Poverty is an important international issue that affects billions of people around the world, and the United States is not excepted from poverty’s global reach. In an effort to help combat poverty, OxfamUM in conjunction with More than Art Group (MAG), a local organization that networks emerging artists in South Florida, is hosting "Reveal the Unseen", this Saturday, November 20, from 8-11pm in the Communications Courtyard. They will be featuring artwork including paintings and photography from over 10 different artists; 5 local bands will be performing, Mangrove writers will be reading their poems, and there will also be 2 artists doing live art. The artwork will draw attention to those affected by poverty, hunger and other social issues that are perhaps unknown, or at least ignored by many. The theme of this event has to do with remembering those who live in poverty during a time that we give thanks. All proceeds from “Reveal the Unseen” will support Re Hope Foundation and More than Art Group, two organizations dedicated to supporting local arts and the less fortunate.

Tuesday, November 9, 2010

Pros and Cons of Smart Systems


We live in a smart world. In a world where slowly but surely we have all become slaves of technology. We no longer can live without Facebook, Twitter, e-mails, phones, and other smart things technology has endowed us with so generously. In the book “Mirror Worlds,” Yale University professor of computer science David Gelernter wrote the following: “You look into the computer screen and you see reality. Some part of your world – the town you live in, the company you work for, your school system, the city hospital – will hang there in a sharp color image, abstract but recognizable, moving subtly in a thousand places.” This was written in the early 1990’s. Today, this description seems to fit surprisingly well into our lives.
A recent article in “The Economist” magazine argues that mankind is indeed building these “mirror worlds,” Gelernter was referring to, coding them simply as “smart systems.” Thanks to wireless networks, proliferation of connected sensors and cameras the real and digital worlds are now converging. A perfect example of such convergence is Google’s Earth and Street View services - the first replicas of the entire world. Smartphones also fall into the same category of converging the physical and the digital worlds. They are packed with sensors that can do lots of great things from tracking people to controlling appliances at home.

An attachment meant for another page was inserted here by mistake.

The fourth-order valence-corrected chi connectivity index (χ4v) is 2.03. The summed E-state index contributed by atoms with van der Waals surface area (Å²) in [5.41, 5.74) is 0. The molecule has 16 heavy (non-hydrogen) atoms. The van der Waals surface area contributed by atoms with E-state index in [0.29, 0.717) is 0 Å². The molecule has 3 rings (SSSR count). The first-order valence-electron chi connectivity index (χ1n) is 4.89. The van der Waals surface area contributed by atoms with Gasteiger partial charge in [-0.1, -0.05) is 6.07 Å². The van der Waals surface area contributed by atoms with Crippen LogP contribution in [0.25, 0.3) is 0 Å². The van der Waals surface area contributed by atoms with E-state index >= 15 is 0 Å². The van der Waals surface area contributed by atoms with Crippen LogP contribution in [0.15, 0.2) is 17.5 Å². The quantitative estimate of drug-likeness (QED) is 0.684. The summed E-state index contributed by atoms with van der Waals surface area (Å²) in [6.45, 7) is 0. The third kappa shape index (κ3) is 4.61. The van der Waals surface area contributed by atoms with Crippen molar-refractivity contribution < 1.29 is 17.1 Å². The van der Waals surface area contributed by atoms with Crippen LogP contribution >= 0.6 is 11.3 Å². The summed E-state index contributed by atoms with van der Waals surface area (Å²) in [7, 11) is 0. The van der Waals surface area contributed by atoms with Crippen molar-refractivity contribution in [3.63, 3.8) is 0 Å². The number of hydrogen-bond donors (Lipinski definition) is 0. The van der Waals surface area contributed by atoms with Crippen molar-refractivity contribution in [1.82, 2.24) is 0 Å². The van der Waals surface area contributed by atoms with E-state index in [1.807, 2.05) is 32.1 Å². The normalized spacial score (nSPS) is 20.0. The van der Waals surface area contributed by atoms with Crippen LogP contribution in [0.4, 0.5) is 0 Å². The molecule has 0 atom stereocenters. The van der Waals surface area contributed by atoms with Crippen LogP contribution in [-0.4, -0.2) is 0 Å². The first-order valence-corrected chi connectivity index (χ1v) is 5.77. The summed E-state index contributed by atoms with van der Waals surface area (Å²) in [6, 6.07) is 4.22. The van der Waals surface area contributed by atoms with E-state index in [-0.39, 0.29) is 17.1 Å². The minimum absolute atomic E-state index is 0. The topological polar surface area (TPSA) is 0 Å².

Experts say that smart systems are needed in many countries because of the ageing infrastructure. For example, monitoring patients remotely instead of keeping them in hospitals would cut down many expenses. Smart systems also have the potential to help dealing with environmental problems, such as global warming. IBM calculated that if the power grid in America alone were 5% more efficient, it would save greenhouse emissions equivalent to 53 million cars. According to Texas Transportation Institute, in 2007 Texas’ congested roads cost America 4.2 billion working hours and 10.6 billion liters of wasted petrol. Various economic sectors could also benefit from smart systems. For example, the chemical industry has already installed legions of sensors and actuators to increase its efficiency. One company in the paper industry achieved a 5% increase in its production “by automatically adjusting the shape and intensity of the flames that heat the kilns for lime used to coat paper.”
We can definitely benefit from smart systems . But we also need to think about what we all have to lose when adopting them. The first issue is privacy. We now start to realize that whatever we put online has a digital trace. The same concerns smart systems. According to Sam Palmisano from IBM, in London alone “there are now 32 closed-circuit cameras,” which make its citizens feel like they are living in a surveillance world, and not necessarily a safer one. In some countries smart systems can undeniably be used as an instrument of control. Who knows if in China, for example, the operations centers and dashboards being built for local governments will be used only to make its cities smarter and not for something else?
The other problem with smart systems is their vulnerability. They can easily be hacked and spin out of control. People can also become too reliable on them. Nicholas Carr, an American commentator on the digital revolution, in his book “The Shallows” claims that the Internet has already been lowering our creativity and profound thinking. So, with even more smart systems, we are at higher risk of losing whatever creativity and thinking we have yet left.